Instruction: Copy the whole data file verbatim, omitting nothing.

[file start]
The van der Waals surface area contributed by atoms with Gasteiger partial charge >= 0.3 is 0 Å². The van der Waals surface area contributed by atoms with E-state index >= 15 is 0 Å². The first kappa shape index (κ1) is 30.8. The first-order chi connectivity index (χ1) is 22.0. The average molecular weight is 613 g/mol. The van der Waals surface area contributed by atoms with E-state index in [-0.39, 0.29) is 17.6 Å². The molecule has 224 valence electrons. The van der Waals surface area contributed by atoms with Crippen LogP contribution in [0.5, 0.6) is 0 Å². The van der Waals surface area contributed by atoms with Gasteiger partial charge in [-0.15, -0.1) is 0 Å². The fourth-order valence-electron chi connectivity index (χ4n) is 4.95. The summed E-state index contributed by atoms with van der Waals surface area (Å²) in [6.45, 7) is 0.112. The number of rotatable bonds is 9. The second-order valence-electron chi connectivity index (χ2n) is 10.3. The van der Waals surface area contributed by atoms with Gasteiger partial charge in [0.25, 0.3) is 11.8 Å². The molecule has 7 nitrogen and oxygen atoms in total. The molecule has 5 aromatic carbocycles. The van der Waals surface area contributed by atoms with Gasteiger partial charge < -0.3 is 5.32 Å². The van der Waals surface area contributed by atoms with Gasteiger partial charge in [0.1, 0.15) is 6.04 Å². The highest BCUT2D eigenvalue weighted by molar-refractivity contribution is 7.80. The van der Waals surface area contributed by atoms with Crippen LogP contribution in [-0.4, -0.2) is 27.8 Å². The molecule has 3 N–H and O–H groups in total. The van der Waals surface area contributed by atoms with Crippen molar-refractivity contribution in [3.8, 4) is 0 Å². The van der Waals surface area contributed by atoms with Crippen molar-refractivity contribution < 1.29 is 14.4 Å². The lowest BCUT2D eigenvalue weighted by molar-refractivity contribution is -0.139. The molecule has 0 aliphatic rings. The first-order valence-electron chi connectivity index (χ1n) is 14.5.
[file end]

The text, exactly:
The van der Waals surface area contributed by atoms with Gasteiger partial charge >= 0.3 is 0 Å². The van der Waals surface area contributed by atoms with E-state index >= 15 is 0 Å². The first kappa shape index (κ1) is 30.8. The first-order chi connectivity index (χ1) is 22.0. The average molecular weight is 613 g/mol. The van der Waals surface area contributed by atoms with E-state index in [-0.39, 0.29) is 17.6 Å². The molecule has 224 valence electrons. The van der Waals surface area contributed by atoms with Crippen LogP contribution in [0.5, 0.6) is 0 Å². The van der Waals surface area contributed by atoms with Gasteiger partial charge in [-0.15, -0.1) is 0 Å². The fourth-order valence-electron chi connectivity index (χ4n) is 4.95. The summed E-state index contributed by atoms with van der Waals surface area (Å²) in [6.45, 7) is 0.112. The number of rotatable bonds is 9. The second-order valence-electron chi connectivity index (χ2n) is 10.3. The van der Waals surface area contributed by atoms with Gasteiger partial charge in [0.25, 0.3) is 11.8 Å². The molecule has 7 nitrogen and oxygen atoms in total. The molecule has 5 aromatic carbocycles. The van der Waals surface area contributed by atoms with Gasteiger partial charge < -0.3 is 5.32 Å². The van der Waals surface area contributed by atoms with Gasteiger partial charge in [0.1, 0.15) is 6.04 Å². The highest BCUT2D eigenvalue weighted by molar-refractivity contribution is 7.80. The van der Waals surface area contributed by atoms with Crippen LogP contribution in [-0.4, -0.2) is 27.8 Å². The molecule has 3 N–H and O–H groups in total. The van der Waals surface area contributed by atoms with Crippen molar-refractivity contribution in [3.8, 4) is 0 Å². The van der Waals surface area contributed by atoms with Crippen molar-refractivity contribution < 1.29 is 14.4 Å². The lowest BCUT2D eigenvalue weighted by molar-refractivity contribution is -0.139. The molecule has 0 aliphatic rings. The first-order valence-electron chi connectivity index (χ1n) is 14.5.